10 things not to buy at Costco, Sam's, or BJ's

Things You Should Never Buy at Warehouse Clubs

Warehouse clubs like Sam's Club, Costco, and BJ's Wholesale Club offer great deals on some items -- but not all. That's often because shoppers can find cheaper prices elsewhere but also because some items aren't wise to buy in bulk. From foods to paper goods, here are 10 things to avoid:

10 things not to buy at Costco, Sam's or BJ's
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10 things not to buy at Costco, Sam's, or BJ's


There are many places to buy cheap diapers -- Amazon, Diapers.com, Target, Walmart, and more. Warehouse club diapers are similarly cheap, but their larger packages may not be the best option, especially when buying very small diapers for newborns. The smallest quantity available at Costco in size 1 (which fits babies up to 14 pounds) is 192 diapers. A child might grow out of the size before the package is empty. Smaller quantities available at Target and Amazon -- both of which have subscription services with convenient delivery and discounted prices -- could be a better buy for a fast-growing child.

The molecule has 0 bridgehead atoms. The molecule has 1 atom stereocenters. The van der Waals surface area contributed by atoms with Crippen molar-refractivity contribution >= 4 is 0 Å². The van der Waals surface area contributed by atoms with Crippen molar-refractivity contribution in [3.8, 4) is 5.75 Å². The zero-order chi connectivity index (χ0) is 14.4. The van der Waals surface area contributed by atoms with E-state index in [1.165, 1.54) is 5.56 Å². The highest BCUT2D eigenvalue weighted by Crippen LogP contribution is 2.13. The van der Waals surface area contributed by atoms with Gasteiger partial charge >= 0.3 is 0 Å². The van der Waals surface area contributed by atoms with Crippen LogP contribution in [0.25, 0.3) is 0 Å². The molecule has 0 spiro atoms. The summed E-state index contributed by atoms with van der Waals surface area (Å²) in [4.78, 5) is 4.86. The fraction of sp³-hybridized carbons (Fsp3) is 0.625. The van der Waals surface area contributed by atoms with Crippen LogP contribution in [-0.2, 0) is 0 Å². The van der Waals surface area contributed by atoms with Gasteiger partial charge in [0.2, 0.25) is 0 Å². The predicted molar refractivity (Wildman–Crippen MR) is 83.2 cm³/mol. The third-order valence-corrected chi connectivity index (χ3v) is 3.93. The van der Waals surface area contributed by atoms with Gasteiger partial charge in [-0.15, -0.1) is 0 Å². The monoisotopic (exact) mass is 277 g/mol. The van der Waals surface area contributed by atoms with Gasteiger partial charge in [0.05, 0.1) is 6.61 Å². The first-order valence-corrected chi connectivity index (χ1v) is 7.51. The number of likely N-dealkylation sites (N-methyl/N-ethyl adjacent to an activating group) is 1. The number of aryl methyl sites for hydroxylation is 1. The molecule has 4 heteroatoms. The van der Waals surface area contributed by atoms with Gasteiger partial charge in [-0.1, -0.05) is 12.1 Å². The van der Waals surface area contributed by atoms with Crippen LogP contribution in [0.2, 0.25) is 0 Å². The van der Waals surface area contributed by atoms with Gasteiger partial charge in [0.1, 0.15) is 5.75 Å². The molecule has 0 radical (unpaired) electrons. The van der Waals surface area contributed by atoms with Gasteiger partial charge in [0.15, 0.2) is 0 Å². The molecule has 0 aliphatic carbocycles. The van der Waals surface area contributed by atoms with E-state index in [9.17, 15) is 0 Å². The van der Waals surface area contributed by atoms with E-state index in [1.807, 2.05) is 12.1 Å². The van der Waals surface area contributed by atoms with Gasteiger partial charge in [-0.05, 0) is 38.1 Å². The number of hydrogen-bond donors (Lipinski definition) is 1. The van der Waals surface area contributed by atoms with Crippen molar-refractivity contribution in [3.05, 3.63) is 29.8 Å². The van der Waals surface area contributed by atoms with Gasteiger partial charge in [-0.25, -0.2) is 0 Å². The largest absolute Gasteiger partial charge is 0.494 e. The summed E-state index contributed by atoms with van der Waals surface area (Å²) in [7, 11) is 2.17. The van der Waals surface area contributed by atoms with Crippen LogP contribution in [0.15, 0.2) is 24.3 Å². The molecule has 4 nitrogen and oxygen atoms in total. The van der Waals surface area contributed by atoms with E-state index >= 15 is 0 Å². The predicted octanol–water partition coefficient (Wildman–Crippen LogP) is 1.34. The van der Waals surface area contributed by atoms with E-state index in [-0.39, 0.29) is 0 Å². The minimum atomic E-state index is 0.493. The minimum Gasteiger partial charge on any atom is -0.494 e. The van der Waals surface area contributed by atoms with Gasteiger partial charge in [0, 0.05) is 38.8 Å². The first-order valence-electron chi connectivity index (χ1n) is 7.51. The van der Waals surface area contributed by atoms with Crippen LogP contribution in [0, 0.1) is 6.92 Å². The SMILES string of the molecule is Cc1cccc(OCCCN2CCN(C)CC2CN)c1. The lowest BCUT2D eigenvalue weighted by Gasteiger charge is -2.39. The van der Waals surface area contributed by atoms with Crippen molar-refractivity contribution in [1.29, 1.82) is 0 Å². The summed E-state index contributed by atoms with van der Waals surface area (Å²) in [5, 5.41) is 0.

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Cooking Oil

Vegetable oil and olive oil are often assumed to have long shelf lives, but they're good for only three to five months after opening, according to the USDA. The enormous containers of oil sold at warehouse stores might be suitable for restaurant use, but a single household isn't likely to use enough to get their money's worth. Smaller quantities from the grocery store may cost more per ounce but won't lose freshness and quality before they can be used.

Related: What food freshness dates really mean

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Processed Snacks

Bins of chocolate-covered pretzels and jelly beans may be a good buy based on unit price but can take a toll on your waistline. A large container encourages constant snacking and makes it hard to keep track of exactly how much has been eaten. Buy a more reasonably sized (and lower priced) bag or risk buying a bigger pants later.

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Fresh Produce

Most fresh fruits and vegetables don't last long before wilting or spoiling. Unless intended for a big event (or family), the biggest containers of fresh produce usually aren't the best buy.

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Sunscreen and Lotion

Sunscreen and lotion last up to three years -- but after that (or if they are exposed to heat), they lose their effectiveness. Before buying a multipack you may not be able to use, even in that extended window, check the expiration dates. Better yet, don't buy in bulk so it's possible to use an entire bottle before it expires.

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Related:Sam's Club vs. Costco

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